Maybe the two F-16s that roared so low over my home in the nation’s capitol recently that a glass jar was knocked off a shelf have something to do with it, but I find myself having less and less tolerance for authors using major terrorist incidents as the plotline in cheesy tales of romantic suspense. And, believe me, if there’s one word to describe Hot Ice, “cheesy” would be it.
The goings-on here have something to do with a privately funded anti-terrorist group seeking to obtain computer disks that are supposedly the key to getting into a super secret underground mine thingy that a really mean terrorist is planning to use to do something really nasty. Huntington St. John breaks super human thief Taylor Kinkaid out of jail because he thinks she may have the disks since the reason she was in jail anyway was for breaking into the safe of the really mean terrorist guy.
Well, even though she’s temporarily blinded after the jail break, she’s still got plenty of spunk, baby. In fact, she’s so spunky that she manages to escape for a while – well, that is, until Huntington St. John finds her (he’s like a super sleuth and all). And then they have hot sex and she starts to see why he needs her since lots of people would die if this really mean terrorist guy gets to do whatever it is he’s going to do.
As if all that weren’t enough, in between all this stuff, you get w-a-a-a-y too up close and personal looks at the really mean terrorist guy doing really mean things, and this other really mean terrorist woman doing really mean stuff, too. It’s all, well, really mean.
For the first half of the book, Huntington and Taylor simply couldn’t be more cartoon-y. He’s a suave, debonair uppercrust British guy doing your basic Hugh Grant on steroids impression. As for Taylor – remember that leaked cigarette company memo of a few years back detailing their “virile female” target market? Taylor is it…just without the Marlboros. In the second half, Ms. Adair makes some effort to make them real, but the way she goes about it with Taylor is so corny that I quite honestly preferred the cartoon version.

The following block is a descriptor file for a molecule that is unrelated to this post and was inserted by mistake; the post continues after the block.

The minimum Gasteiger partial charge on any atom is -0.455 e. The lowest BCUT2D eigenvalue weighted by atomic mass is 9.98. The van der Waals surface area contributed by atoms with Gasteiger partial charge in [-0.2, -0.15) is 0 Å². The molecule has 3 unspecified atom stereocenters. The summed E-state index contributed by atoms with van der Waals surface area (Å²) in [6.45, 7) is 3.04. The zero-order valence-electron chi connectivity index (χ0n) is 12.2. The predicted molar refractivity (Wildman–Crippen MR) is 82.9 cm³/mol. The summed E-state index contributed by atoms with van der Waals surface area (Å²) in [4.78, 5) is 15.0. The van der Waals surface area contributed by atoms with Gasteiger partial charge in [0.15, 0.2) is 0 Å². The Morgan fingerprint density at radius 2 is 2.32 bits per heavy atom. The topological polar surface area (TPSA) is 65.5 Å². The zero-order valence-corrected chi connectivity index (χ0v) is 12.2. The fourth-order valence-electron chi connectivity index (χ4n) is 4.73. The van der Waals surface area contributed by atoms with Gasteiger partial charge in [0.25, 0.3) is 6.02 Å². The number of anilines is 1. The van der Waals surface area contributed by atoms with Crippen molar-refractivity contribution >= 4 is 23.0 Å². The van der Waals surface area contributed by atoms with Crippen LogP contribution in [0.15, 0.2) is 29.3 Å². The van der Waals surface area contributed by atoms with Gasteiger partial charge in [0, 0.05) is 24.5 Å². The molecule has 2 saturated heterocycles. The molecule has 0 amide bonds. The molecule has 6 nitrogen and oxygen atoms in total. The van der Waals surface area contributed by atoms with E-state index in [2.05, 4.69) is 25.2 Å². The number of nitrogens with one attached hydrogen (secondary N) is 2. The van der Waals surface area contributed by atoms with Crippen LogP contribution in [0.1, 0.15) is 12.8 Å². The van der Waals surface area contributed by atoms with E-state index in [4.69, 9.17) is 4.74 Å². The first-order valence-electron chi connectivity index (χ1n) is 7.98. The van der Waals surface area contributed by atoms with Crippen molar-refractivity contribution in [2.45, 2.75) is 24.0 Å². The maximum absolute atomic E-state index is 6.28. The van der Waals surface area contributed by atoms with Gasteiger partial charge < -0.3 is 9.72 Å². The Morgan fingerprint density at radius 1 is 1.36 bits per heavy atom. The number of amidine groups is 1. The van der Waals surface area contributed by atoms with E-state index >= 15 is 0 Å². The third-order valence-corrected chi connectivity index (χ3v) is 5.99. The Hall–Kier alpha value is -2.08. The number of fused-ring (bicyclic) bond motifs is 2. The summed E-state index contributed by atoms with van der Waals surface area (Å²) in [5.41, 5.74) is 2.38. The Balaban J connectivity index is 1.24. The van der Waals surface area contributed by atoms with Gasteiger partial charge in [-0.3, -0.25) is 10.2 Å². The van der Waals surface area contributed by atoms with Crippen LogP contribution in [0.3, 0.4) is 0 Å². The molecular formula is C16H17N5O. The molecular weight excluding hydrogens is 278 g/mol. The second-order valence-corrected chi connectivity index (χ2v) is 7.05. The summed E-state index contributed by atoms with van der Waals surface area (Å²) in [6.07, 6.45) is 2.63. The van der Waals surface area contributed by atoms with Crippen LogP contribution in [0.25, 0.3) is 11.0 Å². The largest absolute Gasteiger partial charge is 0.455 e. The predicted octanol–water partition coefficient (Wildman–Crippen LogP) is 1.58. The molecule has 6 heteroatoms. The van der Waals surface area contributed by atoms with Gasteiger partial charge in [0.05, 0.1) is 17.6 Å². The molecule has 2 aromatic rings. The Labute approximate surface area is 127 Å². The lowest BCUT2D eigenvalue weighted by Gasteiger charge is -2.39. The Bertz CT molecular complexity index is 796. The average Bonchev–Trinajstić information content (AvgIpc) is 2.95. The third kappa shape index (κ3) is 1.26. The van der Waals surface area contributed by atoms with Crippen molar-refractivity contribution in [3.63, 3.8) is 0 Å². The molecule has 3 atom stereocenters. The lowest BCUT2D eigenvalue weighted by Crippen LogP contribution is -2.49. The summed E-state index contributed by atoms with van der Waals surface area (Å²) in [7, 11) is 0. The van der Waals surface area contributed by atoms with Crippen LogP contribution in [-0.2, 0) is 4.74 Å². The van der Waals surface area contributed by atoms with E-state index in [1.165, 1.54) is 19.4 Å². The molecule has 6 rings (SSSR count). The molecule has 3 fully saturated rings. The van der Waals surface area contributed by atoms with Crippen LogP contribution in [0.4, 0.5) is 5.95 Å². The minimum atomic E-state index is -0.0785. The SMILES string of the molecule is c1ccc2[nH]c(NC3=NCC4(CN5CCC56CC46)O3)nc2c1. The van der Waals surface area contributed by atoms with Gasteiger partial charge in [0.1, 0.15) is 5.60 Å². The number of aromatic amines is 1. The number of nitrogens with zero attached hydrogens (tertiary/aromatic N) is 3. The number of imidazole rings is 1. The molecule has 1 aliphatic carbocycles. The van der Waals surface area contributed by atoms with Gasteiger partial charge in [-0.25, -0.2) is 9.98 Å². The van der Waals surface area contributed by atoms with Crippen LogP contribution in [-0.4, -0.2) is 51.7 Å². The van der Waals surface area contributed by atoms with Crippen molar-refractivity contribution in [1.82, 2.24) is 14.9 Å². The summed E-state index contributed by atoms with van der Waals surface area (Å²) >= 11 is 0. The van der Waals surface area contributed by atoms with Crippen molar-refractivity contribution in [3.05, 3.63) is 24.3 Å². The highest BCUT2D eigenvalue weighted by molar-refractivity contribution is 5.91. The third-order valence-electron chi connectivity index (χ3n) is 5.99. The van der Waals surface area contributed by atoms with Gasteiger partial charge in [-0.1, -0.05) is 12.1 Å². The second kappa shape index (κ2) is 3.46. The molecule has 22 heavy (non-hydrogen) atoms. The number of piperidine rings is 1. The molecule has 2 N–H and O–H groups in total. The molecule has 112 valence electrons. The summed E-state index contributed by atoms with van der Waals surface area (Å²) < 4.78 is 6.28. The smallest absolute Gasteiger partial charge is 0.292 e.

Since you know a book like this simply has to have a big finish, the final chapters are filled with this really, really, really big finish involving the underground mine thingy and Dante’s Seven Levels of Hell. This is the absolute biggest big finish I’ve come across in a while and I had to read it about three times to make any sense of it at all and kinda sorta figure out exactly what was going on. And kinda sorta is about as far as I got.
And, in a book in which everything that could possibly be over the top is over the top, the author goes even further by placing on our heroine a “$600 LaPerla thong”. La Perla may be one of the most (if not the most) expensive producers of fine lingerie in the world, but their top thong sells for nothing approaching this amount by hundreds of dollars. If that’s really what Taylor shelled out for underwear, our super human, super invincible, super tough thief was…well, super robbed.
If this review lacks my usual (I hope) coherency, I’ll ask that you excuse my failings since it’s a Herculean task to write a coherent review of a book that isn’t. Bottom line for me is that terrorism ain’t funny, kids. While it would be ridiculous to demand that it be kept completely off the table in popular entertainment, authors and film makers and the like should have some sense of responsibility when they deliberately exploit the very real fears that a lot of people live with every day. And, please, when writing about terrorism, leave the cheese on the burger.